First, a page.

Public transportation in San Francisco

from Wikipedia, the free encyclopedia
A BART train in local public transport

The public transport system in San Francisco is mainly from the Bay Area Rapid Transit District and the San Francisco Municipal Railway operated ( "Muni"), with Muni next to the Muni Metro and the famous cable cars and various diesel and trolley bus operates -line.


BART train leaves Pleasant Hill station for Pittsburg

BART (abbreviation for " Bay Area Rapid Transit ") is a partially subway -like local transport system that connects the largest places in the Bay of San Francisco in California . The first section between Oakland and Fremont opened in 1972. Today over 360,000 passengers are carried every day. The system has a track width of 1676 mm ( Indian broad gauge ) and is operated with 1000 volts DC voltage . The energy is supplied via a lateral power rail . With a top speed of 128 km / h and the large distances between stations, BART achieves an average speed of 53 km / h. The network is, considering the high train density not everywhere in the United States , generously developed, recognizable by the dual track layout of all lines, the low-speed route and the extensive track systems.

San Francisco Municipal Railway

A trolleybus on line 1

The San Francisco Municipal Railway ( Muni ) operates trolleybuses, omnibuses , light rail vehicles , streetcars and the cable cars.

In addition to the BART, the Muni Metro is the second means of rail transport that runs partially underground in the city center. Lines J, K, L, M, N and T run through the tunnel on Market Street parallel to the BART route and have the same stations there. In the further course, the routes branch out, especially on the western side of the tunnel. Lines N and T run along the shores of San Francisco Bay and also serve the terminus of the Caltrain.


Tram (streetcars):

Tram lines E and F operate as tourist routes with historic vehicles above ground on Market Street and along the Embarcadero (the coastal road).

Cable Cars:

The San Francisco Cable Cars are streetcars whose cars are driven by latching onto a rope. The three lines are among the most famous sights of San Francisco and are a listed building.


A tunnel of the Transbay Tube

The Caltrain is a suburban train traveling south from San Francisco through Silicon Valley. The route runs through Millbrae and Palo Alto to San José in Santa Clara County . Monday to Friday during rush hour, some trains continue to Gilroy . The train runs every 60 minutes on weekdays and is reinforced by express trains during rush hour, which means that five trains per hour run at this time. Trains also run every hour on weekends, supplemented by two express trains in each direction. Double-decker trains hauled by diesel locomotives are used. There is a transfer to the BART system at Millbrae station near San Francisco International Airport.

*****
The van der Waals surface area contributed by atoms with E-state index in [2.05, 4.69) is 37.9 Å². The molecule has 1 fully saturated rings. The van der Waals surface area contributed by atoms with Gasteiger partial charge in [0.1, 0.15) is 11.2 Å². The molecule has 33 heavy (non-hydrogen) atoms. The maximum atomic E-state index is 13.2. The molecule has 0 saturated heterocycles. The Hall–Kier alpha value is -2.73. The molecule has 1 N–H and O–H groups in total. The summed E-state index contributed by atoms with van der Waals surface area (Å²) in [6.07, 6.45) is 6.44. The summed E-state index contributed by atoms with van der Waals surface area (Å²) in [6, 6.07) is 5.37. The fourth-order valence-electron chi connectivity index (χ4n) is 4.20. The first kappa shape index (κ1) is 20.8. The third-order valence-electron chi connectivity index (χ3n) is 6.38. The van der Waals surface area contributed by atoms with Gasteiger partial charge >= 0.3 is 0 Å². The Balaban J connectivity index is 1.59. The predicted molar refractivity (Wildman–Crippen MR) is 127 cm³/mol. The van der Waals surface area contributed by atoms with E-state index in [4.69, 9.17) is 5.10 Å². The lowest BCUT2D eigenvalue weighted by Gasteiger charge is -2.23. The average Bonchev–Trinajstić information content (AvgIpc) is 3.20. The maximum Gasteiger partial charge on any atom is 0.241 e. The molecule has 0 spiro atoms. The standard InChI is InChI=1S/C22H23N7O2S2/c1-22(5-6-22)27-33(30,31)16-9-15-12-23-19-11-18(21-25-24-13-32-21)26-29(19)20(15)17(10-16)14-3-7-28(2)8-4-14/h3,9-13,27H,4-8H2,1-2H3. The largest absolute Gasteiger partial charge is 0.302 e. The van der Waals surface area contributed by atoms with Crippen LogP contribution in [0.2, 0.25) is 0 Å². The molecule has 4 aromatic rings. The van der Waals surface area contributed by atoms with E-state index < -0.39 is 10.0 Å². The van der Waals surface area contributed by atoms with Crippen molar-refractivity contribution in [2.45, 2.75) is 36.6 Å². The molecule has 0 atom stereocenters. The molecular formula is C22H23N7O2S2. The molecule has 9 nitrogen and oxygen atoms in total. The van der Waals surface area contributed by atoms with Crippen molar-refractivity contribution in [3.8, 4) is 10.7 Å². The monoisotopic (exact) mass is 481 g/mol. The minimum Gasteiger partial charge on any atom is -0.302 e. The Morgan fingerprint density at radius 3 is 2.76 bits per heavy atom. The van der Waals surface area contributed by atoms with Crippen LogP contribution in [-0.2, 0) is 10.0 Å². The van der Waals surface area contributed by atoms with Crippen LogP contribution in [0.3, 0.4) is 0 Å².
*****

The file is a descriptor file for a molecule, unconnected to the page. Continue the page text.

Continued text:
Regional bus transport

In addition to the Caltrain, several bus companies serve San Francisco in regional transport. They operate lines to the outskirts of the city and serve, among other things, extensive commuter traffic. Golden Gate Transit operates lines from downtown San Francisco over the Golden Gate Bridge , mainly to the neighboring Marin County to the north , and to Sonoma County . One line (93) runs entirely within the city limits of San Francisco. Almost all lines only run in rush hour traffic, in the morning towards San Francisco and in the afternoon from the city to the surrounding area.

SamTrans mainly serves San Mateo County , which borders the city to the south , but also has some bus routes to downtown San Francisco. These end at the Transbay Terminal . This is also where all the bus routes that drive over the Bay Bridge to the cities on the east side of the bay end. They are operated by AC Transit . Many of the Transbay bus routes go back to overland tram lines.

Web links

Commons : San Francisco Public Transportation  - Collection of images, videos, and audio files